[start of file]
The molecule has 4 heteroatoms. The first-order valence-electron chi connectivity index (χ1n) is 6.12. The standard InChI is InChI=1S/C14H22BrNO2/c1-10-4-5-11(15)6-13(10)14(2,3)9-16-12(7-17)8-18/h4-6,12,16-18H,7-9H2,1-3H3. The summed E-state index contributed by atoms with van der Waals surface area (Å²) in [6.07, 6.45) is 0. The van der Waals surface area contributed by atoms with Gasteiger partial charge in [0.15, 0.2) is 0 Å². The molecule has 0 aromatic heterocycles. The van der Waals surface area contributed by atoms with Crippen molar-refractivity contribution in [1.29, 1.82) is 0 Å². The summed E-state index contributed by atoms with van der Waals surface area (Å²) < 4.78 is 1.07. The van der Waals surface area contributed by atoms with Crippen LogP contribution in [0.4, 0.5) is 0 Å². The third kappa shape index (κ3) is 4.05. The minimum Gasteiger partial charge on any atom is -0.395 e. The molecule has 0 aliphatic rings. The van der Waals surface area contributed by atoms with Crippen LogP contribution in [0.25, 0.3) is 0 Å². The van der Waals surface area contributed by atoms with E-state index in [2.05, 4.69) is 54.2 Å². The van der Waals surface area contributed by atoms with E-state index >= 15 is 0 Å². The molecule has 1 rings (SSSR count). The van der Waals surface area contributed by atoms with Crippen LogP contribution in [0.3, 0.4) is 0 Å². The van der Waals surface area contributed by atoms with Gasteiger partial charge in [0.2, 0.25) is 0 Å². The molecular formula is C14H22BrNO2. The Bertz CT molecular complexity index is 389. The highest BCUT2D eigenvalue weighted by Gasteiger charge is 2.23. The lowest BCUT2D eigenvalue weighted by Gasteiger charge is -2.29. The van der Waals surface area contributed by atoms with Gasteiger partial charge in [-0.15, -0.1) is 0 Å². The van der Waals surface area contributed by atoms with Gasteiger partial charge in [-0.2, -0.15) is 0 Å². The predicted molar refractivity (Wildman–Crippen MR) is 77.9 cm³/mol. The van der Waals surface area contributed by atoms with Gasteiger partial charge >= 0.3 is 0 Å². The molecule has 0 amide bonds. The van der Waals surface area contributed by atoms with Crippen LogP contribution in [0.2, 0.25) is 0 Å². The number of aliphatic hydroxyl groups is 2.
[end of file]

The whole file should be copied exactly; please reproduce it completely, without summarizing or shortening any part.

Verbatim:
The molecule has 4 heteroatoms. The first-order valence-electron chi connectivity index (χ1n) is 6.12. The standard InChI is InChI=1S/C14H22BrNO2/c1-10-4-5-11(15)6-13(10)14(2,3)9-16-12(7-17)8-18/h4-6,12,16-18H,7-9H2,1-3H3. The summed E-state index contributed by atoms with van der Waals surface area (Å²) in [6.07, 6.45) is 0. The van der Waals surface area contributed by atoms with Gasteiger partial charge in [0.15, 0.2) is 0 Å². The molecule has 0 aromatic heterocycles. The van der Waals surface area contributed by atoms with Crippen molar-refractivity contribution in [1.29, 1.82) is 0 Å². The summed E-state index contributed by atoms with van der Waals surface area (Å²) < 4.78 is 1.07. The van der Waals surface area contributed by atoms with Crippen LogP contribution in [0.4, 0.5) is 0 Å². The third kappa shape index (κ3) is 4.05. The minimum Gasteiger partial charge on any atom is -0.395 e. The molecule has 0 aliphatic rings. The van der Waals surface area contributed by atoms with Crippen LogP contribution in [0.25, 0.3) is 0 Å². The van der Waals surface area contributed by atoms with E-state index in [2.05, 4.69) is 54.2 Å². The van der Waals surface area contributed by atoms with E-state index >= 15 is 0 Å². The molecule has 1 rings (SSSR count). The van der Waals surface area contributed by atoms with Crippen LogP contribution in [0.3, 0.4) is 0 Å². The van der Waals surface area contributed by atoms with Gasteiger partial charge in [0.2, 0.25) is 0 Å². The molecular formula is C14H22BrNO2. The Bertz CT molecular complexity index is 389. The highest BCUT2D eigenvalue weighted by Gasteiger charge is 2.23. The lowest BCUT2D eigenvalue weighted by Gasteiger charge is -2.29. The van der Waals surface area contributed by atoms with Gasteiger partial charge in [-0.15, -0.1) is 0 Å². The van der Waals surface area contributed by atoms with Gasteiger partial charge in [-0.2, -0.15) is 0 Å². The predicted molar refractivity (Wildman–Crippen MR) is 77.9 cm³/mol. The van der Waals surface area contributed by atoms with Gasteiger partial charge >= 0.3 is 0 Å². The molecule has 0 amide bonds. The van der Waals surface area contributed by atoms with Crippen LogP contribution in [0.2, 0.25) is 0 Å². The number of aliphatic hydroxyl groups is 2.